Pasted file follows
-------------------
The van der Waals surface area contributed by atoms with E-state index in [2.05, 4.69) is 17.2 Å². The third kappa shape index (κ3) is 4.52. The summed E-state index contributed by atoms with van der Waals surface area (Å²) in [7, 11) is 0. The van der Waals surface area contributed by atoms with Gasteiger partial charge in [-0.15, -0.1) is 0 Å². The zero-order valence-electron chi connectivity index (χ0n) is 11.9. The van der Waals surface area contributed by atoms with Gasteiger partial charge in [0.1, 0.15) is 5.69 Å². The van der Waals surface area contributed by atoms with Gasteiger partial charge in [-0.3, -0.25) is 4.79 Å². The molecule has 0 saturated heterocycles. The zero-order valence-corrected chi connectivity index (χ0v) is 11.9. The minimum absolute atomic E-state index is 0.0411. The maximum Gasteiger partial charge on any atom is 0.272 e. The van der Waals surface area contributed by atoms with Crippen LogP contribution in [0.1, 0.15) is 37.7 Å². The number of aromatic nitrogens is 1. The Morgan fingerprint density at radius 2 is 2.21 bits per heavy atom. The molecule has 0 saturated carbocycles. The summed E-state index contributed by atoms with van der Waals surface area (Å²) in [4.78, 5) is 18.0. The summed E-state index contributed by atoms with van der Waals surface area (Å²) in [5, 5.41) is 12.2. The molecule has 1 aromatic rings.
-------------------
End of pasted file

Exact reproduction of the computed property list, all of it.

The van der Waals surface area contributed by atoms with E-state index in [2.05, 4.69) is 17.2 Å². The third kappa shape index (κ3) is 4.52. The summed E-state index contributed by atoms with van der Waals surface area (Å²) in [7, 11) is 0. The van der Waals surface area contributed by atoms with Gasteiger partial charge in [-0.15, -0.1) is 0 Å². The zero-order valence-electron chi connectivity index (χ0n) is 11.9. The van der Waals surface area contributed by atoms with Gasteiger partial charge in [0.1, 0.15) is 5.69 Å². The van der Waals surface area contributed by atoms with Gasteiger partial charge in [-0.3, -0.25) is 4.79 Å². The molecule has 0 saturated heterocycles. The zero-order valence-corrected chi connectivity index (χ0v) is 11.9. The minimum absolute atomic E-state index is 0.0411. The maximum Gasteiger partial charge on any atom is 0.272 e. The van der Waals surface area contributed by atoms with Crippen LogP contribution in [0.1, 0.15) is 37.7 Å². The number of aromatic nitrogens is 1. The Morgan fingerprint density at radius 2 is 2.21 bits per heavy atom. The molecule has 0 saturated carbocycles. The summed E-state index contributed by atoms with van der Waals surface area (Å²) in [4.78, 5) is 18.0. The summed E-state index contributed by atoms with van der Waals surface area (Å²) in [5, 5.41) is 12.2. The molecule has 1 aromatic rings.